Boxing them in

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New Zealand’s first accommodation park comprising recycled shipping containers is under way in Queenstown.
Q Box, as the park will be named, is due to open its first stage in July. 

It will provide backpacker and temporary workers’ accommodation on the site of the former Bush Creek Health Retreat, below Industrial Place. 

Q Box Ltd, owned by two Aucklanders, has consent for up to 140 beds in 70 containers. 

The project manager is former Aucklander Peter Crowe, who opened Queenstown’s first workers’ accommodation, the 93-room Reavers Lodge, in 2002. He sold Reavers two and a half years ago for $7,850,000. 

“The problem in NZ is the cost of construction,” Crowe says. 

“We pay too much for the land and too much to build, so since we finished Reavers we’ve been coming up with a way of building things at low-cost.” 

A container costs about $3500, then $45,000 to $55,000 to fit it out for accommodation, depending on the specifications. 

The first 10 are being retro-fitted in Indonesia, using local hardwood, but for time-saving rather than cost reasons, Crowe says. 

Stage one totals 15.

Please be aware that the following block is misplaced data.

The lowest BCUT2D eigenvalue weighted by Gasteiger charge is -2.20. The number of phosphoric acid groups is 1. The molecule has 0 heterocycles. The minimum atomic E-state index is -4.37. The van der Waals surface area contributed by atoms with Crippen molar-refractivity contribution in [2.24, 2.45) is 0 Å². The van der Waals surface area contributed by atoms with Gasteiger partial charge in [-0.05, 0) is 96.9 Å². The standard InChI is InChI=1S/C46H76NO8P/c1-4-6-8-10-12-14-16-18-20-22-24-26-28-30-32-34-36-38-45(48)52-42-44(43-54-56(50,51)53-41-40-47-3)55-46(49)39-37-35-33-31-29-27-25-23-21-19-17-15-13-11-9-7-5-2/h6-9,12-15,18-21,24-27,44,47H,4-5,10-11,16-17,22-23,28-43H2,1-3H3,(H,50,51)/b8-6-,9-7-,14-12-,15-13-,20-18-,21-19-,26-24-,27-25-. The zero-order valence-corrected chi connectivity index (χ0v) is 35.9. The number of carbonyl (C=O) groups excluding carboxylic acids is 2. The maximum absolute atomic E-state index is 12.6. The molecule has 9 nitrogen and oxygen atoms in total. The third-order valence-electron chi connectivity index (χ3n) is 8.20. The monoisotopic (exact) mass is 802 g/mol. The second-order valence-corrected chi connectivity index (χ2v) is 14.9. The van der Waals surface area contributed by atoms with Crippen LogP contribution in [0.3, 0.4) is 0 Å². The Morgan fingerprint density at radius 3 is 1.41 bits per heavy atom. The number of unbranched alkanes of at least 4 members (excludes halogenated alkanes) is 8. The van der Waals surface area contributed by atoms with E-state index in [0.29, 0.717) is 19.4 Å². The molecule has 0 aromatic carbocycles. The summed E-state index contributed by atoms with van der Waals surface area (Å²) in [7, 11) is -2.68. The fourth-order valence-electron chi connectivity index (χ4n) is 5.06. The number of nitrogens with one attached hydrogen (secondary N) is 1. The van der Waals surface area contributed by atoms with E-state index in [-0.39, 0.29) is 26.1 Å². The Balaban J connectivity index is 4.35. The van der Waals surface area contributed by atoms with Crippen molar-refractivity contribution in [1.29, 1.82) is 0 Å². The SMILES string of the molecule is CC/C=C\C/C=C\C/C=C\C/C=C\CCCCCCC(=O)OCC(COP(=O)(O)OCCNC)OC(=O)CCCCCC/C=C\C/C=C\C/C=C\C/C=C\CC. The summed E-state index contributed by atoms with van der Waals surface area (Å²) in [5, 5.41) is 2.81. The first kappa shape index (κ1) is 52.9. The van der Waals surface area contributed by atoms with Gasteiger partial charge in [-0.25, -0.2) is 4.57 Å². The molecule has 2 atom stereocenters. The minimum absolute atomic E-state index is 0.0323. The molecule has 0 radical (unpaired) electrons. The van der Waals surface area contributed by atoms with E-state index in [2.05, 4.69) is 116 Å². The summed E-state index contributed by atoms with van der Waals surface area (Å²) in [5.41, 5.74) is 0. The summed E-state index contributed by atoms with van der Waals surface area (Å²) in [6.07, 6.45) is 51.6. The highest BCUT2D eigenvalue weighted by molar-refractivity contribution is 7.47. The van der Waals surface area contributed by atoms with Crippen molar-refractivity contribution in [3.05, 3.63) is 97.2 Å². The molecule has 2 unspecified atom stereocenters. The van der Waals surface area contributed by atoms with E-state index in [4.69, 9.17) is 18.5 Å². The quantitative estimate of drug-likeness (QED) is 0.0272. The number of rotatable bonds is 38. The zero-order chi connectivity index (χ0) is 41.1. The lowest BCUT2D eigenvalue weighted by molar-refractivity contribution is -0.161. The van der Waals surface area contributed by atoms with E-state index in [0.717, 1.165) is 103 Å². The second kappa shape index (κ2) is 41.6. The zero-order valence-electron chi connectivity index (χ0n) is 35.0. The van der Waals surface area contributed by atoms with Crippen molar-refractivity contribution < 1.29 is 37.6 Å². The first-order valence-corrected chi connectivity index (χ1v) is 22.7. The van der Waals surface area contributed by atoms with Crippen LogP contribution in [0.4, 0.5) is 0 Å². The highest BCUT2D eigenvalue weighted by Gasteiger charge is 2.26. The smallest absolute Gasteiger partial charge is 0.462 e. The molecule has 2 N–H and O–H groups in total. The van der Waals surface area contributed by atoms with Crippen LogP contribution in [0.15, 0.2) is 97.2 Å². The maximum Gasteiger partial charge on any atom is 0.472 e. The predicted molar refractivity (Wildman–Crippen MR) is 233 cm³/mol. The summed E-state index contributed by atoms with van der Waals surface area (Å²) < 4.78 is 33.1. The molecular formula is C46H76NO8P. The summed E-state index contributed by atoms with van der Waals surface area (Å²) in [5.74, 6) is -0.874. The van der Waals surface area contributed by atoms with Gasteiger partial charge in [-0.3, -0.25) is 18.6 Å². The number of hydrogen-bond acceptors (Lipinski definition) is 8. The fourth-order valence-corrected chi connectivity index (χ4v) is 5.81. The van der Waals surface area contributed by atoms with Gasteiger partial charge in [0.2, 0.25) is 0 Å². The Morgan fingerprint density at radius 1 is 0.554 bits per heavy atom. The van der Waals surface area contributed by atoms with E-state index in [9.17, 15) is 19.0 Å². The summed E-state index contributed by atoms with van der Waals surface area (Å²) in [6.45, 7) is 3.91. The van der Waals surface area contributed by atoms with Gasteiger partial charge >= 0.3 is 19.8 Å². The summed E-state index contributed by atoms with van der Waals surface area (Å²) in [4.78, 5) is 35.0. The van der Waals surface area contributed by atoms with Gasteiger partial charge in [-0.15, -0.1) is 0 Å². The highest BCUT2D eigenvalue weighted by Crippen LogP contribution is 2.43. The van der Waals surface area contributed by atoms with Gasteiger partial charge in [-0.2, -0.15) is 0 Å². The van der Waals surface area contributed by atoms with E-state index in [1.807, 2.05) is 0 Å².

Bedrooms in the 31sq m containers, which are 12m long, will have bathrooms and some will have small kitchens. 

A 240sq m hub, comprising eight containers, will house a communal lounge, kitchen, laundry and reception facilities. 

“The whole idea is people will use the hub, and only use the bedrooms to sleep in,” Crowe says. 

The 1.3ha park will also provide room for up to 50 campervans. 

“There’s a shortage of campervan sites in Queenstown, and also an ongoing problem with freedom campers,” Crowe says. 

While Reavers Lodge mainly accommodates workers, Crowe thinks Q Box, with its novelty value, will be more backpacker-oriented. 

“We’ve done a lot of work with companies that bring a lot of backpackers into NZ and they think we will provide a better quality product than what they generally get throughout NZ,” Crowe says. 

Crowe also suggests the recession has reduced the local demand for staff accommodation, but that will change when the economy picks up. 

Nightly tariffs will be about $65 to $80 for a double room, $22 to $28 for bunk beds and $35 for a campervan site, though that would vary seasonally. 

Crowe boasts of the park’s “green” credentials. 

Shipping containers being converted into accommodation would otherwise head for landfills, he says. 

The developers are also preserving and enhancing the well-known garden established round Bush Creek by former owner, naturopath Eileen Mutch. And about 1000 native plants will be established. 

Crowe says the development cost is about $4.5m-$5m, including $2.2m for the land. 

The company bought the site a year ago from locals Wayne Cafe and Rob Greig. They’d won consent for a 120-unit worker/student accommodation complex. 

Auckland developer Tim Manning, who built the Greenstone Terrace housing complex on Frankton Road, had planned to sell unit-titled apartments for $600,000-$750,000, but his option on the property lapsed. 

Crowe believes Q Box Ltd’s plans are more realistic in today’s economic climate, and for this site.
“At the moment you have to do something different.”